Preparing for Medical School

Why a low GPA may not sink your medical school application

Matriculants entering medical school in the 2018–2019 admissions cycle registered a 3.72 mean grade-point average (GPA) in their undergraduate coursework, according to the Association of American Medical Colleges. Still, if you underperformed in undergrad but dream of working as a physician, you have options.

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John D. Schriner, PhD, is associate dean for admissions and student affairs at Ohio University Heritage College of Osteopathic Medicine, one of 37 member schools of the AMA’s Accelerating Change in Medical Education Consortium. He spoke about how a candidate with a below-average undergraduate GPA can make a career as a physician a reality.

How much does GPA matter?

A student’s GPA and scores on the Medical College Admissions Test tend to be the key metrics factored in the admissions process. A recent AAMC study included a list of the most important factors admissions offices considered when looking at potential medical students.

MCAT scores and grade-point averages were listed among the categories of criteria given highest weight. However, with medical schools striving to understand the broader competencies a candidate brings to the table, they report also considering a number of less tangible factors, such as leadership and interview results, community service, and volunteer work inside and outside of medicine.

We rely on the holistic view in the admission process,” Schriner said. “That being said, GPA is very important. You can predict future success by looking at past success and looking at one’s academic track record is often a good barometer of how they might fare.”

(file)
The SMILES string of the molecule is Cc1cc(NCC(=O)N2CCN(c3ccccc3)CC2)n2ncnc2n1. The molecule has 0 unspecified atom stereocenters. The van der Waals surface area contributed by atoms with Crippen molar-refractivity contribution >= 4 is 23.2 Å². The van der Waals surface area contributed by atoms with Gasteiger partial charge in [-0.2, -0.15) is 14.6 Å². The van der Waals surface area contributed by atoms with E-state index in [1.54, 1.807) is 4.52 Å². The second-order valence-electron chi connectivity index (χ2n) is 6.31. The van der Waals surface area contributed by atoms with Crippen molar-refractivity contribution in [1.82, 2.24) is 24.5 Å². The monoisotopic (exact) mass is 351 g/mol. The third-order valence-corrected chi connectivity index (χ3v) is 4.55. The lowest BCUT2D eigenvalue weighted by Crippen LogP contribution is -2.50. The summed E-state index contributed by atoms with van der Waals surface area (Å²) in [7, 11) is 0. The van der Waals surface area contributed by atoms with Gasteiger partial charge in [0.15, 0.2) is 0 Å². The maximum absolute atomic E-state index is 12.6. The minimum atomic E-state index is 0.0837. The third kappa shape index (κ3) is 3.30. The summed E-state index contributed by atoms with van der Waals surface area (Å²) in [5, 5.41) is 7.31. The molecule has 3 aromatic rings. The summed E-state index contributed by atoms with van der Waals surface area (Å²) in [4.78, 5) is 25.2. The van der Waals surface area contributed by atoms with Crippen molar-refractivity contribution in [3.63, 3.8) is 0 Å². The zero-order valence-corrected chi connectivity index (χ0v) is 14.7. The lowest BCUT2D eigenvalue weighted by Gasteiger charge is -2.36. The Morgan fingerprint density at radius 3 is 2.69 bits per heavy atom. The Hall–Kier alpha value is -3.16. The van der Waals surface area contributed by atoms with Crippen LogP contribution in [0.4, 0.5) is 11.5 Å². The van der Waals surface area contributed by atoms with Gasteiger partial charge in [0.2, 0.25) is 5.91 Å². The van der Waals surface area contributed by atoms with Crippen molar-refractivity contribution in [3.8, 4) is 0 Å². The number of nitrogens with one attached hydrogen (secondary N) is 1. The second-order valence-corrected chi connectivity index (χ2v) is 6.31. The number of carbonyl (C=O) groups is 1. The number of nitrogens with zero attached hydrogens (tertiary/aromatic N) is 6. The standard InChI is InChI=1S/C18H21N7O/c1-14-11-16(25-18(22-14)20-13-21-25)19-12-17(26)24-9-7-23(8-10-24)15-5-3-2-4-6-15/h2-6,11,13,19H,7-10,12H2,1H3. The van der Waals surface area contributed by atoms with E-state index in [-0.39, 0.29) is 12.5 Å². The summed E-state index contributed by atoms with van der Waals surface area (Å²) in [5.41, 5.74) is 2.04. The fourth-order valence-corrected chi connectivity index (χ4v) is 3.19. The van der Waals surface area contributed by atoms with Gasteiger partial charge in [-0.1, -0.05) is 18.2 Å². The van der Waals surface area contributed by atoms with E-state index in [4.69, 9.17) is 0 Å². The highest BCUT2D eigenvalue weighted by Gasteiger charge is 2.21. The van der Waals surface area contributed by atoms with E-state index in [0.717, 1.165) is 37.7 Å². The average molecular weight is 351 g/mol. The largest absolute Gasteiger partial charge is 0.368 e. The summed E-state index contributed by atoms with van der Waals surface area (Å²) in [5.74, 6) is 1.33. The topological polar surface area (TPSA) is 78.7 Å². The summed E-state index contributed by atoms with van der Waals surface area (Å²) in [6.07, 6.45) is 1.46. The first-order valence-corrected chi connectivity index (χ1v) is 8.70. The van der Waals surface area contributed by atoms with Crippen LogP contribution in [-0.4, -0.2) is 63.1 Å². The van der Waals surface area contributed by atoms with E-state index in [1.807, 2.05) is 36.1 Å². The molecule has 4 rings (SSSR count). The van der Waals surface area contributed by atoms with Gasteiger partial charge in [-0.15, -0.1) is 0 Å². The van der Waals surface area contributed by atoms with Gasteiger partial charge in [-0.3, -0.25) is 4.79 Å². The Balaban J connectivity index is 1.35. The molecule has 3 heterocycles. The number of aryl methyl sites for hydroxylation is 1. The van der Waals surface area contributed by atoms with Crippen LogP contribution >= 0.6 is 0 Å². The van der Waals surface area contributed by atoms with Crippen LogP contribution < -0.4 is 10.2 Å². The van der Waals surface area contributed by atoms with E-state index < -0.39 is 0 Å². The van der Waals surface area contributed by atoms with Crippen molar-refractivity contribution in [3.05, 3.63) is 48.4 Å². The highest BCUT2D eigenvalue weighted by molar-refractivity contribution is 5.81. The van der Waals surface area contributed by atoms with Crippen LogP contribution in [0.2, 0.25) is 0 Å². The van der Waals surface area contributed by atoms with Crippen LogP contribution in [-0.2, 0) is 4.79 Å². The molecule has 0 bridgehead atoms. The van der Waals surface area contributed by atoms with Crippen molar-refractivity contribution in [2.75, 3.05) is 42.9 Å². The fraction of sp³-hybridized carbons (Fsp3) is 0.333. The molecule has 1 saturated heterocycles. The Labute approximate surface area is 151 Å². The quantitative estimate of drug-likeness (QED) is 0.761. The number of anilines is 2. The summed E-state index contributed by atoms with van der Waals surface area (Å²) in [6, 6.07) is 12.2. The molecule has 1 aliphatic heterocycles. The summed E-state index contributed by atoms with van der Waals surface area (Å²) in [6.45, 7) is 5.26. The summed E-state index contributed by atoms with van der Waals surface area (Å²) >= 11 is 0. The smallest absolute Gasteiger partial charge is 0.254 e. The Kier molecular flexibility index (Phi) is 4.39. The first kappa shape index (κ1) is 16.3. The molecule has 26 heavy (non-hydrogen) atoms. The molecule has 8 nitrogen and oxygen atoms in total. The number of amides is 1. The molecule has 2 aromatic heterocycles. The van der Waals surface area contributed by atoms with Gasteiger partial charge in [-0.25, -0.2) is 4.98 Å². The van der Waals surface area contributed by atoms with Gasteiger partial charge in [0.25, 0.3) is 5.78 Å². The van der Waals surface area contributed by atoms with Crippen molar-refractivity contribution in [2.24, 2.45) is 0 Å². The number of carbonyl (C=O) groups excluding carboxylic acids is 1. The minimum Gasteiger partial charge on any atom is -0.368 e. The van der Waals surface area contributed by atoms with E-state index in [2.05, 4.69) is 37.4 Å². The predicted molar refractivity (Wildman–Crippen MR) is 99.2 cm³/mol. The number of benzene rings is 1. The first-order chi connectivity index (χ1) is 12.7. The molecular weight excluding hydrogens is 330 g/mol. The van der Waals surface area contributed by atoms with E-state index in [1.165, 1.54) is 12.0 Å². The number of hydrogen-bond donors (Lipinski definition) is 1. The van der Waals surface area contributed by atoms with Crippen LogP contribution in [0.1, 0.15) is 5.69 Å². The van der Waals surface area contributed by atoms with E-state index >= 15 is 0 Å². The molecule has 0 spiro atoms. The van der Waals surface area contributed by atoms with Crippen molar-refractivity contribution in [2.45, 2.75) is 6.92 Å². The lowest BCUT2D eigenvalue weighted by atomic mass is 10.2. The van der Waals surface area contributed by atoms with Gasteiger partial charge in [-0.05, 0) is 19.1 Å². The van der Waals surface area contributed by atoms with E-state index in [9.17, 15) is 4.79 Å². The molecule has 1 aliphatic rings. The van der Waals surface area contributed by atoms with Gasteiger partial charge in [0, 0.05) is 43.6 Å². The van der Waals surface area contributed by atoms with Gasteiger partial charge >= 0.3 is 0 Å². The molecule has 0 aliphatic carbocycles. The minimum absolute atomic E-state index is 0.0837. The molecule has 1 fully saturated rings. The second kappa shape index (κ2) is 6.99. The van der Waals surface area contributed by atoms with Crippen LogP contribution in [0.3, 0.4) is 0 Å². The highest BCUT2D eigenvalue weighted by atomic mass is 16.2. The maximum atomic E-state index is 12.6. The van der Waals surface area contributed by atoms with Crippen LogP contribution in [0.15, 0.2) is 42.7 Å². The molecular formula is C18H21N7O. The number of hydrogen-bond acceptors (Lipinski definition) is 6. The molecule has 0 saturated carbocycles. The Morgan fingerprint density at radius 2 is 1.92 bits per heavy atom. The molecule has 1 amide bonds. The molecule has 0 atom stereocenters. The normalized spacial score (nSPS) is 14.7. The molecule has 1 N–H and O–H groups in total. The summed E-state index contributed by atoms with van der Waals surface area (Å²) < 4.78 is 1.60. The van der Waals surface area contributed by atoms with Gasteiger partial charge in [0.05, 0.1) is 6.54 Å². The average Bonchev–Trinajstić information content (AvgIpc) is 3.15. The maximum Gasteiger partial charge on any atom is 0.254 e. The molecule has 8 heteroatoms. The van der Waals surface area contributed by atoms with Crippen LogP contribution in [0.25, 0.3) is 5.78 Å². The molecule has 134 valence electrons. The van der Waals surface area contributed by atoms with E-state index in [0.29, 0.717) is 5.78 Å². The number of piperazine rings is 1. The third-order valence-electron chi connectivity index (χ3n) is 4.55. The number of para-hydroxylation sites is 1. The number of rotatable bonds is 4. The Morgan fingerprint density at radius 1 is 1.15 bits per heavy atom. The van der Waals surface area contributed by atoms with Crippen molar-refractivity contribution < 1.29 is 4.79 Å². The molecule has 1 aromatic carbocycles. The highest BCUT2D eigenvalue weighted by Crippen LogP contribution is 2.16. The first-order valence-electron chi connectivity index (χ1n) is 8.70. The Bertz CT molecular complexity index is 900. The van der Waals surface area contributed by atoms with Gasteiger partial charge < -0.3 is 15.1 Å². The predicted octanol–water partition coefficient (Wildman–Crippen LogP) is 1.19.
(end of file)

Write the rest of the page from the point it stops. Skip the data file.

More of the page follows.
Which numbers matter most?

Your GPA in the sciences is going to have more weight than your overall GPA, but that doesn’t mean a student can mail it in outside of their core coursework.

“Just because you’re focusing on bio-chem doesn’t mean it’s OK to blow off art history,” Schriner said. “You should be concerned about your entire academic performance.”

When schools get an applicant’s grades, they are broken down to include the GPA for each year, GPA in science-related classes, and overall GPA. If you show improvement later in your undergraduate studies, that helps, Schriner said.

“When looking at GPA, you don’t just look at the raw number, you’re looking at trends in grades, along with the depth and breadth of science coursework. An upward trend is always something that you want to see,” he said.

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What if your undergrad GPA doesn’t cut it?

If you apply to medical school and don’t get in, it’s wise to solicit feedback from an admissions office employee. Schriner said he’s glad to offer advice. In cases when an applicants’ GPA is holding them back, he recommends they get back in the classroom and enhance their academic profile. One option for students looking to boost their academic metrics is to enroll in post-baccalaureate programs designed for medical school applicants that have a focus on science. You can also strengthen your credentials by pursuing a master’s degree in a biomedical science related subject.

“If you’re someone who has a low science GPA and is trying to bolster that profile, depending on where you’re coming from a post-bacc program may enhance your viability,” he said. “You want to light it up with your performance. You have to make the most of that post-bac or graduate work.”
 
An applicant can also do volunteer work or add life experience, perhaps in the community service arena, to help bolster their chance for admissions.  This, however, does not always offset a subpar GPA. In the end, there’s no exact formula, Schriner said.

“Sometimes there are folks with a little below average science GPA, but they excel and have an incredible MCAT score. Maybe somebody has another skill set or life experience that really fits the bill for our mission,” he said. “It comes down to a case-by-case basis.”